With all the chaos and yelling and turmoil surrounding him as he was trying to handcuff Oscar Grant, BART police officer Johannes Mehserle managed to say quite a mouthful to his partner before pulling his gun out and shooting Grant.

“I’m going to taze him, I’m going to taze him. I can’t get his arms. He won’t give me his arms. His hands are going for his waistband.”

Uh huh.

Now I’m not a cop but if I were struggling with a suspect, I would be talking to the suspect, not to my partner.

I would be threatening to taze him if he did not cooperate, not tell my partner I’m going to taze him.

I would be ordering the suspect to “give me your arms,” not tell my partner, “he won’t give me his arms.”

I would be ordering the suspect to “let me see your hands,” not tell my partner, “his hands are going for his waistband.”

And while the statements Mehserle supposedly made to his partner indicate he meant to use a Taser gun instead of a firearm, he also turned to his partner after the shooting and supposedly said the following:

“Tony, I thought he was going for a gun.”

Now if I was a cop and thought the suspect was going for a gun,  I would reach for my firearm, not my Taser gun. Just as Mehserle did on the platform of the Bay Area Rapid Transit in Oakland on New Year’s Day, as we’ve seen on the videos.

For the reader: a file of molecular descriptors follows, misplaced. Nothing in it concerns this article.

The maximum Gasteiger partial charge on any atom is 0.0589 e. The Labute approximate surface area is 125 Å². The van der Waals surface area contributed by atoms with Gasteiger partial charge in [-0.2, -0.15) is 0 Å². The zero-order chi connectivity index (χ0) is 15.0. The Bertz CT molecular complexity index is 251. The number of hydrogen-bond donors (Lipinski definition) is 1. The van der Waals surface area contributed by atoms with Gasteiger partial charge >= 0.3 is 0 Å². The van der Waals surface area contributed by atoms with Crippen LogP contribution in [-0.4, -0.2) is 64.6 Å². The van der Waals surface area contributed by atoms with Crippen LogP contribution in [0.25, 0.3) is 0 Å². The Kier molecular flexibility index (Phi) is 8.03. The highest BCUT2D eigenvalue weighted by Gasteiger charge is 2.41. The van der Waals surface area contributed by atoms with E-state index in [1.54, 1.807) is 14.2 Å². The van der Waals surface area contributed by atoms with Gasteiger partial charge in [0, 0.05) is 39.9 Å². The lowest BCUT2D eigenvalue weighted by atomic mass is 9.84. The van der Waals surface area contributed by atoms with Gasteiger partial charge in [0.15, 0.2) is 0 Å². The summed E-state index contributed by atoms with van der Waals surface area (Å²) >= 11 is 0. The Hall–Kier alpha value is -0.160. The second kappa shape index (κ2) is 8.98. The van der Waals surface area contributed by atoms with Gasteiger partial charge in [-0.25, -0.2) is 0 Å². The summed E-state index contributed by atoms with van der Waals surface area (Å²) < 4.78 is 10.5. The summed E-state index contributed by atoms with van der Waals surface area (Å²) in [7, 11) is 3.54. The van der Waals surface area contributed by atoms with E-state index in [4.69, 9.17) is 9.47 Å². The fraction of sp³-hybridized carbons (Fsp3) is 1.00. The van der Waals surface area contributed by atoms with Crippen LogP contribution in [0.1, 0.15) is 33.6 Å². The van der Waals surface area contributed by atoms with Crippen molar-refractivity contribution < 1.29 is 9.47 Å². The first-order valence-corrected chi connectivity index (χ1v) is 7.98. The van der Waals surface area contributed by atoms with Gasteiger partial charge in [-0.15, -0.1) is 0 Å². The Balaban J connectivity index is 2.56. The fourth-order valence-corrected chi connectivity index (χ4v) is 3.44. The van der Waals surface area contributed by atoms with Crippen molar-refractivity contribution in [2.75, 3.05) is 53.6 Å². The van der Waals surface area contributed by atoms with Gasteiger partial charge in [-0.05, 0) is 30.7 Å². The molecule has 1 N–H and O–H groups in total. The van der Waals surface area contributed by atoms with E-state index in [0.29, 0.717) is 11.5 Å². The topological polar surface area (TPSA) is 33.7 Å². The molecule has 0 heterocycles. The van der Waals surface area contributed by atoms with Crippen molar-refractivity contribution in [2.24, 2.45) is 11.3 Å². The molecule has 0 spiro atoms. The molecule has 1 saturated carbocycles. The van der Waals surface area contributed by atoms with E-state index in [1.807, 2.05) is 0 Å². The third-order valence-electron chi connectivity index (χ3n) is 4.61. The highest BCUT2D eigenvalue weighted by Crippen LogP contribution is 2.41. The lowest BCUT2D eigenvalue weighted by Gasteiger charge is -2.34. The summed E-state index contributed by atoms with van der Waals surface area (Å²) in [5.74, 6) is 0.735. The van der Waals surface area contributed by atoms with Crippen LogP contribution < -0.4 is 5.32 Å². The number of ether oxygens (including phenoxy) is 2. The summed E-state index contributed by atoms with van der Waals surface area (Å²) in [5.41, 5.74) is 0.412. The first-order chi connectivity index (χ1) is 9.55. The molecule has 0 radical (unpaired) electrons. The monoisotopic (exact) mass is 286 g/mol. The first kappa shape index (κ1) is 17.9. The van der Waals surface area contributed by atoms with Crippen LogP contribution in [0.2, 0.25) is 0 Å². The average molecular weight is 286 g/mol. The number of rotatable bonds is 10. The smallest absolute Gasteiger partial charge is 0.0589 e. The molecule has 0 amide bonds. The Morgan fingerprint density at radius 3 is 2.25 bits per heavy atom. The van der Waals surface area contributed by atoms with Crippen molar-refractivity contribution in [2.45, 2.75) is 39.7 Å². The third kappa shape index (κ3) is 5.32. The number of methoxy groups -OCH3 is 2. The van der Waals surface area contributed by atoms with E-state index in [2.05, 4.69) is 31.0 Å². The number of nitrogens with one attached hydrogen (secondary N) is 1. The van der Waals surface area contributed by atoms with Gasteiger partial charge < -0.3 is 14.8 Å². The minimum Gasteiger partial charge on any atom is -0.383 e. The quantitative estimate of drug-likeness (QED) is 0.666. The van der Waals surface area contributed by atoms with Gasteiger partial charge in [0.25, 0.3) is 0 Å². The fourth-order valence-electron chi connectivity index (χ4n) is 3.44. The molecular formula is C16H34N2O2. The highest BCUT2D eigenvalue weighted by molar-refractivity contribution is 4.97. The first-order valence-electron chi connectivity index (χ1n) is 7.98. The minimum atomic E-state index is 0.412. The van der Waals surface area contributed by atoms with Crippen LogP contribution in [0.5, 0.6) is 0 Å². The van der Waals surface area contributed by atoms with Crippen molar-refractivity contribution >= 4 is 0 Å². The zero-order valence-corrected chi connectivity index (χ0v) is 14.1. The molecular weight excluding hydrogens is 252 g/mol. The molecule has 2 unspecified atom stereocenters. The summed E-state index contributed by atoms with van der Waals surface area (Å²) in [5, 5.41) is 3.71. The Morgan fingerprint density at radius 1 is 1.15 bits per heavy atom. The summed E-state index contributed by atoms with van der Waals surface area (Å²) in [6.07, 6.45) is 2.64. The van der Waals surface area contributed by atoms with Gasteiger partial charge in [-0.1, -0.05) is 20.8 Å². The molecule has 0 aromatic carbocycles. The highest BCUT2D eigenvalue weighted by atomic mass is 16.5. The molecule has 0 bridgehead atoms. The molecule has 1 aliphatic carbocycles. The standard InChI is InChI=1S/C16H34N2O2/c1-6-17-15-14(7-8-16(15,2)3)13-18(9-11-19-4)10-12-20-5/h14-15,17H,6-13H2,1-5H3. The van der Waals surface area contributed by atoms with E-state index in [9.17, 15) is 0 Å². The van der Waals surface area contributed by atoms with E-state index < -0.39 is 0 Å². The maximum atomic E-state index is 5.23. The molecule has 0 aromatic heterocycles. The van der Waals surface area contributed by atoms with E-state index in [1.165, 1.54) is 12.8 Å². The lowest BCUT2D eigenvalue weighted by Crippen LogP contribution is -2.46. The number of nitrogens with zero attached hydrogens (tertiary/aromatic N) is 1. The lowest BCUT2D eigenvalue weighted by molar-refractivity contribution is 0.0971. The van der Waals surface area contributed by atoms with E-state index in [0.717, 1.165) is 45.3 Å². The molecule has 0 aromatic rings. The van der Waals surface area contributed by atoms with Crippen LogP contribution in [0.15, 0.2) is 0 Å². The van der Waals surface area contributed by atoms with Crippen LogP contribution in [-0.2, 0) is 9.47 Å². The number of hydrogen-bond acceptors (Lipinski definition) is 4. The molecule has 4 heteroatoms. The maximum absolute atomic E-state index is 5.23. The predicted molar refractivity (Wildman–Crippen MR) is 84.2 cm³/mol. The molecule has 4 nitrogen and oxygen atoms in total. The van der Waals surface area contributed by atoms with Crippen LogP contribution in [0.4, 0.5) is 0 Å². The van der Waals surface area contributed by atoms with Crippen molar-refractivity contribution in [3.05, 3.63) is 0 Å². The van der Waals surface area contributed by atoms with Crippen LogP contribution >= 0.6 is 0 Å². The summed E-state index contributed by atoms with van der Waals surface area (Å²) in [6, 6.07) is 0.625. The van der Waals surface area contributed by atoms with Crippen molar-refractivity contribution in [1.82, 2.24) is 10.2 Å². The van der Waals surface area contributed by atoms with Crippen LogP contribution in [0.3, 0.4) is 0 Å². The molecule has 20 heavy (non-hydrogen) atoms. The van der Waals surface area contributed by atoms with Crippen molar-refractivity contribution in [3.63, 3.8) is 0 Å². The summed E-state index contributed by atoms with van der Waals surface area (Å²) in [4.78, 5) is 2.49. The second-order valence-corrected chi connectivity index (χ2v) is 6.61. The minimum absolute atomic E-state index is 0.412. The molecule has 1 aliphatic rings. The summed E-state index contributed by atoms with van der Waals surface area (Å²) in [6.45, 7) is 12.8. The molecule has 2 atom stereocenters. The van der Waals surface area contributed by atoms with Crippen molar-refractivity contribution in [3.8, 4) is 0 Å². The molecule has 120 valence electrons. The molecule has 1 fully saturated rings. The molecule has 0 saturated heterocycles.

The only problem is that Grant did not have a gun. Nor a knife. Nor any weapon that would justify Mehserle shooting him with a firearm and not a Taser gun.

It appears that Mehserle’s partner, BART officer Tony Pirone, is trying his best to set up a defense that would justify the shooting. Only he has contradicted himself.

Pirone said that Mehserle first shared explicit intentions of wanting to taze Grant instead of shooting him.

But Pirone also said that Mehserle told him he feared for his life, thinking Grant was going for a gun, which was why he shot him.

Considering that Pirone is under investigation himself because he was caught on video punching Grant in the face in the moments before he got shot, he is not the most credible witness.

Judge Morris Jacobson didn’t buy the story either, which is why he set Mehserle’s bail at $3 million, of which he must pay ten percent or $300,000.

“He has the willingness to add to the story, to change the story, to make up something that’s not true to avoid consequences,” said Jacobson, who imposed a temporary gag order in the case until the next hearing, on Feb. 10.

As of Saturday, Mehserle still had not posted bail.


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